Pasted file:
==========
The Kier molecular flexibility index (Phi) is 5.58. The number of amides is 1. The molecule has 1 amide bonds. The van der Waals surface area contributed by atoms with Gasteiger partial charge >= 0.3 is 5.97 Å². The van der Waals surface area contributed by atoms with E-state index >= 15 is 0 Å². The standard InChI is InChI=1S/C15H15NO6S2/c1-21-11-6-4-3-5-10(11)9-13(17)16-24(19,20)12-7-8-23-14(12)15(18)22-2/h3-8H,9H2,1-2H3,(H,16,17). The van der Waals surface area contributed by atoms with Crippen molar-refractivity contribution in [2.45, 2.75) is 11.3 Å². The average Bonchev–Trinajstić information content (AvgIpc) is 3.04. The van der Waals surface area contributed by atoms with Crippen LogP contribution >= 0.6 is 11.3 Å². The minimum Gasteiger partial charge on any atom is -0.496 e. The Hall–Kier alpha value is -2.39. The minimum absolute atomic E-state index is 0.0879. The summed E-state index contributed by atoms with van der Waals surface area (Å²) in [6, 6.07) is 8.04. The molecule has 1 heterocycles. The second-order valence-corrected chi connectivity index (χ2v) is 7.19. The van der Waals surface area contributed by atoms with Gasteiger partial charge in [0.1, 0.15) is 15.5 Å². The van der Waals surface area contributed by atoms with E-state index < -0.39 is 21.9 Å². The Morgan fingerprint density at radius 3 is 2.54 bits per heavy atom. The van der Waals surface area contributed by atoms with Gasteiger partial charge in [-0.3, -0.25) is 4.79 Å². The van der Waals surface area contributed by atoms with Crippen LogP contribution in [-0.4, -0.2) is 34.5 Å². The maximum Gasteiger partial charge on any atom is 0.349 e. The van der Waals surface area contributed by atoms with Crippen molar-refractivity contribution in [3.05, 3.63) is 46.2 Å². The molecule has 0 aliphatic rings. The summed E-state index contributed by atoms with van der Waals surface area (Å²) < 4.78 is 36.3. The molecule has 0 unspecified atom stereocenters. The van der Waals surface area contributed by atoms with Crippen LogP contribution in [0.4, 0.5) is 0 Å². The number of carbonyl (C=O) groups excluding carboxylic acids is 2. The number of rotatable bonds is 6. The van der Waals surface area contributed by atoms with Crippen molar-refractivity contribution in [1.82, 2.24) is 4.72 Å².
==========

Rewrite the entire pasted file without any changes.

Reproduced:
The Kier molecular flexibility index (Phi) is 5.58. The number of amides is 1. The molecule has 1 amide bonds. The van der Waals surface area contributed by atoms with Gasteiger partial charge >= 0.3 is 5.97 Å². The van der Waals surface area contributed by atoms with E-state index >= 15 is 0 Å². The standard InChI is InChI=1S/C15H15NO6S2/c1-21-11-6-4-3-5-10(11)9-13(17)16-24(19,20)12-7-8-23-14(12)15(18)22-2/h3-8H,9H2,1-2H3,(H,16,17). The van der Waals surface area contributed by atoms with Crippen molar-refractivity contribution in [2.45, 2.75) is 11.3 Å². The average Bonchev–Trinajstić information content (AvgIpc) is 3.04. The van der Waals surface area contributed by atoms with Crippen LogP contribution >= 0.6 is 11.3 Å². The minimum Gasteiger partial charge on any atom is -0.496 e. The Hall–Kier alpha value is -2.39. The minimum absolute atomic E-state index is 0.0879. The summed E-state index contributed by atoms with van der Waals surface area (Å²) in [6, 6.07) is 8.04. The molecule has 1 heterocycles. The second-order valence-corrected chi connectivity index (χ2v) is 7.19. The van der Waals surface area contributed by atoms with Gasteiger partial charge in [0.1, 0.15) is 15.5 Å². The van der Waals surface area contributed by atoms with E-state index < -0.39 is 21.9 Å². The Morgan fingerprint density at radius 3 is 2.54 bits per heavy atom. The van der Waals surface area contributed by atoms with Gasteiger partial charge in [-0.3, -0.25) is 4.79 Å². The van der Waals surface area contributed by atoms with Crippen LogP contribution in [-0.4, -0.2) is 34.5 Å². The maximum Gasteiger partial charge on any atom is 0.349 e. The van der Waals surface area contributed by atoms with Crippen molar-refractivity contribution in [3.05, 3.63) is 46.2 Å². The molecule has 0 aliphatic rings. The summed E-state index contributed by atoms with van der Waals surface area (Å²) < 4.78 is 36.3. The molecule has 0 unspecified atom stereocenters. The van der Waals surface area contributed by atoms with Crippen LogP contribution in [0.4, 0.5) is 0 Å². The number of carbonyl (C=O) groups excluding carboxylic acids is 2. The number of rotatable bonds is 6. The van der Waals surface area contributed by atoms with Crippen molar-refractivity contribution in [1.82, 2.24) is 4.72 Å².